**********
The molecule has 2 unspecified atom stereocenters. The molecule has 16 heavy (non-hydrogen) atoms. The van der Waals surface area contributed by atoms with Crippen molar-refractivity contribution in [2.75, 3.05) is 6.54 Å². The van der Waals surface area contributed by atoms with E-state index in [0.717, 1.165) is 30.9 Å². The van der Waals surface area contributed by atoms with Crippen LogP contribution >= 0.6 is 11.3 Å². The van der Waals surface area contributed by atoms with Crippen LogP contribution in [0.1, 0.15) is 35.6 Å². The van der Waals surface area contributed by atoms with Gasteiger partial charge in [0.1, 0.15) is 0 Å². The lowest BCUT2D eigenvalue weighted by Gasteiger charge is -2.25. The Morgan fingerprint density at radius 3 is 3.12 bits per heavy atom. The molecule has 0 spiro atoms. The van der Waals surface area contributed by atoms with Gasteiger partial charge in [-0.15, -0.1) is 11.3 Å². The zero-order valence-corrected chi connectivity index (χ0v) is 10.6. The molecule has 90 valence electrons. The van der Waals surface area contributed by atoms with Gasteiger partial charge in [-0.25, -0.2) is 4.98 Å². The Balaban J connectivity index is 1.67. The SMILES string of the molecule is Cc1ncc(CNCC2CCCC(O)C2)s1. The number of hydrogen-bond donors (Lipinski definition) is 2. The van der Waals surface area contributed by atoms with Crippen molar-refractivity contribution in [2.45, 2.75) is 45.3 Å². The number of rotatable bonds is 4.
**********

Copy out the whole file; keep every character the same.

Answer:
The molecule has 2 unspecified atom stereocenters. The molecule has 16 heavy (non-hydrogen) atoms. The van der Waals surface area contributed by atoms with Crippen molar-refractivity contribution in [2.75, 3.05) is 6.54 Å². The van der Waals surface area contributed by atoms with E-state index in [0.717, 1.165) is 30.9 Å². The van der Waals surface area contributed by atoms with Crippen LogP contribution >= 0.6 is 11.3 Å². The van der Waals surface area contributed by atoms with Crippen LogP contribution in [0.1, 0.15) is 35.6 Å². The van der Waals surface area contributed by atoms with Gasteiger partial charge in [0.1, 0.15) is 0 Å². The lowest BCUT2D eigenvalue weighted by Gasteiger charge is -2.25. The Morgan fingerprint density at radius 3 is 3.12 bits per heavy atom. The molecule has 0 spiro atoms. The van der Waals surface area contributed by atoms with Gasteiger partial charge in [-0.15, -0.1) is 11.3 Å². The zero-order valence-corrected chi connectivity index (χ0v) is 10.6. The molecule has 90 valence electrons. The van der Waals surface area contributed by atoms with Gasteiger partial charge in [-0.25, -0.2) is 4.98 Å². The Balaban J connectivity index is 1.67. The SMILES string of the molecule is Cc1ncc(CNCC2CCCC(O)C2)s1. The number of hydrogen-bond donors (Lipinski definition) is 2. The van der Waals surface area contributed by atoms with Crippen molar-refractivity contribution in [2.45, 2.75) is 45.3 Å². The number of rotatable bonds is 4.